#53 Tribute Albums. Blue Rosebuds The Residents. Rainy Days And Mondays. Victoria.

Best Cracker Backing Vocal Ever Was Recorded Here.
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Cracker and camper van beethoven have recorded tracks for quite a few tribute albums. Tribute albums-if you have been living in a cave in afghanistan and are not familiar with them -are as you might guess tributes to a particular artist- say the kinks. Then a group of current, hip or highly successful artists is selected to re-record the important songs from the tribute artists career. For instance “Cracker” covered Victoria for the “This is where I belong” Kinks tribute album.
Cracker and Camper Van Beethoven have been involved in tribute records for many artists including. The Kinks, Led Zeppelin, The Carpenters, Vic Chestnut and perhaps most bizarrely The Residents.
The Residents were one of the most singularly weird and experimental of all the punk and new wave experimentalist of the late 1970′s. Yes it would have made more sense for Camper Van Beethoven to cover a Residents song. Barely. But Cracker? I mean there the Cracker cover of Victoria by the Kinks makes sense, there is a similar tone to the narrative and style in most kinks songs that seems easily imitable by Cracker. But The Residents?.
Before Jackson
After Jackson
The truth is Blue Rosebuds like almost all of the “Cracker” tribute songs were largely a product of the Sound of Music house musicians, myself and Johnny. A curious fact about the tribute tracks is that about half were done without even the contribution from Johnny Hickman or a small after the fact contribution. Before you read anything into that most of this was due to a string of bad luck, personal tragedies, unfortunate timing or a lack of funds to put together a band that lived in 3 separate states in two different time zones. This happened over and over again. Until we began to think we were cursed. So the tribute songs occupy a weird niche between being true cracker songs and collaborations between other artists.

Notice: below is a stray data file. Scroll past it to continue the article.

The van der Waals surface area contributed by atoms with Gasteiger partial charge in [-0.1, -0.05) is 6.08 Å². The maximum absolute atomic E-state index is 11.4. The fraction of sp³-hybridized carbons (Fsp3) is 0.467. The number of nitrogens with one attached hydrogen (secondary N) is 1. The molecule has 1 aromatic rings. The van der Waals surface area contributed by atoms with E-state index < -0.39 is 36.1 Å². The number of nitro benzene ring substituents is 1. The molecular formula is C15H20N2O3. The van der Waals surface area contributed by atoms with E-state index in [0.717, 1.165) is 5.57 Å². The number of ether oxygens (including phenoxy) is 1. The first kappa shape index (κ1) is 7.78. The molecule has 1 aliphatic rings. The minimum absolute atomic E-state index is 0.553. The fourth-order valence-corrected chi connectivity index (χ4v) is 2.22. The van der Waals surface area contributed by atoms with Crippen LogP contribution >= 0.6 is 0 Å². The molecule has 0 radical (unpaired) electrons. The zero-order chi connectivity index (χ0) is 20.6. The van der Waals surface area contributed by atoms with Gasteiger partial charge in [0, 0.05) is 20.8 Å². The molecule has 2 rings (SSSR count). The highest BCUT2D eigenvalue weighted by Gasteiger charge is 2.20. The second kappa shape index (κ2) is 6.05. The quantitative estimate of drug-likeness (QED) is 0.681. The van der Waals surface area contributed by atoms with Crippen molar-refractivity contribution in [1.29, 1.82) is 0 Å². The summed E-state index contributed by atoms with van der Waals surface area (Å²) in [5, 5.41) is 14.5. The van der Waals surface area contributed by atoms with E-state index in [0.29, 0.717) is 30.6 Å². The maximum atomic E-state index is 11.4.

Vic Chestnutt
When we went to record Vic Chestnutt’s Withering album Johnny Hickman’s youngest brother passed away and obviously was not able to attend the recording session. Members of September 67, Engineer John Morand and Myself played all the instruments.
Jackson also managed September 67. This was in his flatbread and hummus period.
When we were commissioned to record The Carpenters “Rainy Days and Mondays” Johnny found himself in an inviolable period of not leaving home (Los Angeles at this point )this was imposed by he or then-wife. It was never clear to me. The compromise was we recorded most the tracks in Richmond VA. Mark Linkous fills in for Johnny and plays the most minimal guitar part, I believe it consists of two licks and then just “line hum” through his ampeg reverberocket. He insisted on playing this laying on the floor. Not to be outdone I laid on the floor and sang the vocal. Johnny Hott drops his shaker at one point and it just stops. It randomly starts again when he was able to pick it up. We then sent this to Paul Dugre and Johnny in Los Angeles the strings were overdubbed and then Johnny sings a minimalist backing vocal part equal in to the Mark Linkous two guitar licks. There was a measure of feigned disinterest through the whole song that sort of makes the thing work. But only because it is in contrast to the earnest string arrangement which actually seems to give a shit about the song.
There was no budget for the Blue Rosebuds recording or travel. Also Johnny and I at that time had a general aversion to flying it came about that Blue Rosebuds was recorded by Bob Rupe, John Morand , Penn Rollins (yes Penn Rollins the pioneer of Math Rock and various progressive metal offshoots) and myself. Oh and some unknown prisoner from the Richmond City Jail?
Say again?
Right in the middle of recording this track we received a collect call from Richmond City Jail. There is an automated voice that announces it is a prisoner form the City Jail and you have to press a key to accept the call. The phone rang and John Morand answered. Suddenly he started madly searching through the cables and adaptors drawers and patches the phone into the console. None of us had any idea what he was doing until we hear through the speakers the anonymous prisoner caller was in the middle of an obscene phone call. At 1:22-1:33 you can hear the prisoners voice.That’s the genius of John Morand. Always be recording. You never know what is gonna happen.
Worst Album Cover Ever. Weirdest Cracker Cover Ever.

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